Guidance on verification of Beneficial Owner
40. In determining whether an individual meets the definition of a Beneficial Owner or controller, regard should be had to all the circumstances of the case, in particular the size of an individual's legal or beneficial ownership in a Transaction. The question of what is a "small" ownership interest for the purposes of the definition of a Beneficial Owner will depend on the individual circumstances of the Customer. The Regulator considers that the question of whether an ownership interest is small should be considered in the context of the Relevant Person's knowledge of the Customer and the Customer risk assessment and the risk of money laundering.
41. When verifying Beneficial Owners under Rule 8.3.1(1)(a), a Relevant Person is expected to adopt a substantive (as opposed to form over substance) approach to CDD for Legal Persons. Adopting a substantive approach means focusing on the money laundering risks of the Customer and the product/service and avoiding an approach which focuses purely on the legal form of an arrangement or sets fixed percentages at which Beneficial Owners are identified (or not). It should take all reasonable steps to establish and understand a corporate Customer's legal ownership and control and to identify the Beneficial Owner. The Regulator does not set explicit ownership or control thresholds in defining the Beneficial Owner because the Regulator considers that the applicable threshold to adopt will ultimately depend on the risks associated with the Customer, and so the Regulator expects a Relevant Person to adopt the RBA and justify on reasonable grounds an approach which is proportionate to the risks identified. A Relevant Person should not set fixed thresholds for identifying the Beneficial Owner without objective and documented justification as required by Rule 5.1.1. An overly formal approach to defining the Beneficial Owner may result in a criminal "gaming" the system by always keeping his financial interest below the relevant threshold.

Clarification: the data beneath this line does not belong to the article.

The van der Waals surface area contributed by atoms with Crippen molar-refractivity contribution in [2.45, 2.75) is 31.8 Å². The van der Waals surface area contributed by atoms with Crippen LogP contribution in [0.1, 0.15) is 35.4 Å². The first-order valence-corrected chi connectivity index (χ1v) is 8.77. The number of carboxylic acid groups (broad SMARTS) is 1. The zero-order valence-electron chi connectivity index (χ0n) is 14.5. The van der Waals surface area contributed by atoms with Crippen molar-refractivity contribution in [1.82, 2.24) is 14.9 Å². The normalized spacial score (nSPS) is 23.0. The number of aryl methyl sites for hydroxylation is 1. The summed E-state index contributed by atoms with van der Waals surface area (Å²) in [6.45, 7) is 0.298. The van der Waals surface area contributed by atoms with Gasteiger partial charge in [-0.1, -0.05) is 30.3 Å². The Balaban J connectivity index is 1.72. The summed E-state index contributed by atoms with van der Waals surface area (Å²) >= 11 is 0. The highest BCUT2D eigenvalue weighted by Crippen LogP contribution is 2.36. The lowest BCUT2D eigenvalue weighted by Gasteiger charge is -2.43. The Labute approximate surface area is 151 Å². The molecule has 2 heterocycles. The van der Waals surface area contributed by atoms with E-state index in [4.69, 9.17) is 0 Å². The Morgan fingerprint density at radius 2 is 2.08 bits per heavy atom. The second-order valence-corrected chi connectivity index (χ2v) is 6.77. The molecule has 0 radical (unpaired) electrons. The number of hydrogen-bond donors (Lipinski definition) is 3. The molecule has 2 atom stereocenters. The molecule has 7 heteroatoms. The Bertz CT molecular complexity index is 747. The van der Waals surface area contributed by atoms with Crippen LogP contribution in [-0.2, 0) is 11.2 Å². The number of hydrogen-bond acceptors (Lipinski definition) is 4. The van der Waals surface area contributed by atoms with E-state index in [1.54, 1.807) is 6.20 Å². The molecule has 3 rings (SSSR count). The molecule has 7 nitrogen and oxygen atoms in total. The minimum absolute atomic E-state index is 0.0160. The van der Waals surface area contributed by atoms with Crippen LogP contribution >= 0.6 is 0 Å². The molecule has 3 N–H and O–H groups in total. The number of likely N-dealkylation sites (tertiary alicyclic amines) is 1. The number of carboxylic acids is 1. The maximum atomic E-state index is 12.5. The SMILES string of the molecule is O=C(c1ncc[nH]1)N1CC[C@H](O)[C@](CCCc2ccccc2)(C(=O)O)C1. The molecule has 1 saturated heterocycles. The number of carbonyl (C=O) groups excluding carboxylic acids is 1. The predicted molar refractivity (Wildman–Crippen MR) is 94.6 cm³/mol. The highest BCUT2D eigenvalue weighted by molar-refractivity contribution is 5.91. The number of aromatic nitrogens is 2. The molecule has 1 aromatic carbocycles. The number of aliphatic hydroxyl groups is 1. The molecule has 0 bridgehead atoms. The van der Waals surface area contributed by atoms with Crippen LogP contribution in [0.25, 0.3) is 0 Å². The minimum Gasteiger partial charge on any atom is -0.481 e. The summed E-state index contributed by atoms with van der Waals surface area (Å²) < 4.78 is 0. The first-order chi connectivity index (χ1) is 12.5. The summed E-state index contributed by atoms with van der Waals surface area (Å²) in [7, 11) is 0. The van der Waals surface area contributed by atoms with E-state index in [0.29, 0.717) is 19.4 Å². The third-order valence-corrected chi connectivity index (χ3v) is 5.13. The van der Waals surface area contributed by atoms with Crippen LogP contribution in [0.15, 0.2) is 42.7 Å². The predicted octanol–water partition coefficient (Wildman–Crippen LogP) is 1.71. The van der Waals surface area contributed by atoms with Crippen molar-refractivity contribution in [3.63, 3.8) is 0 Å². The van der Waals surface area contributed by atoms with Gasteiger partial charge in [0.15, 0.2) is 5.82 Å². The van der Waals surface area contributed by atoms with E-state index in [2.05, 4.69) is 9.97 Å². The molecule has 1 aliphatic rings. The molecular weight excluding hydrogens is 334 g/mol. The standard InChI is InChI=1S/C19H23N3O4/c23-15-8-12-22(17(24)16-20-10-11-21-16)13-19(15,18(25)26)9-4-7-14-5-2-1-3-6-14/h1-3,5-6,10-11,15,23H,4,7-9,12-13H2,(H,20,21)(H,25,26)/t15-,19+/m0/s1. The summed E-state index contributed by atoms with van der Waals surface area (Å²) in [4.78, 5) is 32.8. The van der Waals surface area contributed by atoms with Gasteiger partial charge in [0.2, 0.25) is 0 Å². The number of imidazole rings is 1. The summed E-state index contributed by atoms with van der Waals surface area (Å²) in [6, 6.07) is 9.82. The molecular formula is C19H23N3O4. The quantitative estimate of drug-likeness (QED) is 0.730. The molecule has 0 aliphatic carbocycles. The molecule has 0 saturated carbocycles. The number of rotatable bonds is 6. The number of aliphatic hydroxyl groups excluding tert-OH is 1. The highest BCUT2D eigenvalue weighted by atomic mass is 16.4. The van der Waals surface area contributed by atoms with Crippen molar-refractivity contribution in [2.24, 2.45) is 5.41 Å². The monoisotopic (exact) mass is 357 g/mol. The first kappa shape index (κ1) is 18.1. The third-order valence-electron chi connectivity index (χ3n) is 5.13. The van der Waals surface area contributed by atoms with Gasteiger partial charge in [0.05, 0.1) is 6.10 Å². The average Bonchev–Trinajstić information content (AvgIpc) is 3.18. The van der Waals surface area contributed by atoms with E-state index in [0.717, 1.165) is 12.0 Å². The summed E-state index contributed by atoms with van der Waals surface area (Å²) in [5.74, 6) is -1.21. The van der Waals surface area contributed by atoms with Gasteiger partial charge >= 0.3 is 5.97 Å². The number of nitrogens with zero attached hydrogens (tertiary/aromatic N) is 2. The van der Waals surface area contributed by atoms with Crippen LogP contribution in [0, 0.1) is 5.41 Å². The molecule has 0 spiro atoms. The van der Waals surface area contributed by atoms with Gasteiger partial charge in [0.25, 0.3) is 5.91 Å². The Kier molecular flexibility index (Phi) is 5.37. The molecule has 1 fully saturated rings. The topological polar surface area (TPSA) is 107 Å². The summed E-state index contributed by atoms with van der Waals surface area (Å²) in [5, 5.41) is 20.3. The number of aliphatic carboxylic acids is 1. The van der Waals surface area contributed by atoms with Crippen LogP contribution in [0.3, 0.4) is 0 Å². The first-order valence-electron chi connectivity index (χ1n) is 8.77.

42. The Regulator considers that in some circumstances no threshold should be used when identifying Beneficial Owners because it may be important to identify all underlying Beneficial Owners in order to ensure that they are not associated or connected in some way. This may be appropriate where there are a small number of investors in an account or fund, each with a significant financial holding and the Customer-specific risks are higher. However, where the Customer-specific risks are lower, a threshold can be appropriate. For example, for a low-risk corporate Customer combined with a lower-risk product or service, a percentage threshold may be appropriate for identifying "control" of the Legal Person for the purposes of the definition of a Beneficial Owner.
43. For a retail investment fund which is widely-held and where the investors invest via pension contributions, the Regulator would not expect the manager of the fund to look through to any underlying investors where there are none with any material control or ownership levels in the fund. However, for a closely-held fund with a small number of investors, each with a large shareholding or other interest, the Regulator would expect a Relevant Person to identify and verify each of the Beneficial Owners, depending on the risks identified as part of its risk-based assessment of the Customer. For a corporate health policy with defined benefits, the Regulator would not expect a Relevant Person to identify the Beneficial Owners.
44. Where a Relevant Person carries out identification and verification in respect of actual and potential Beneficial Owners of a trust, this should include the trustee, the settlor, the protector, the enforcer, the beneficiaries, other Persons with power to appoint or remove a trustee and any Person entitled to receive a distribution, whether or not such Person is a named beneficiary.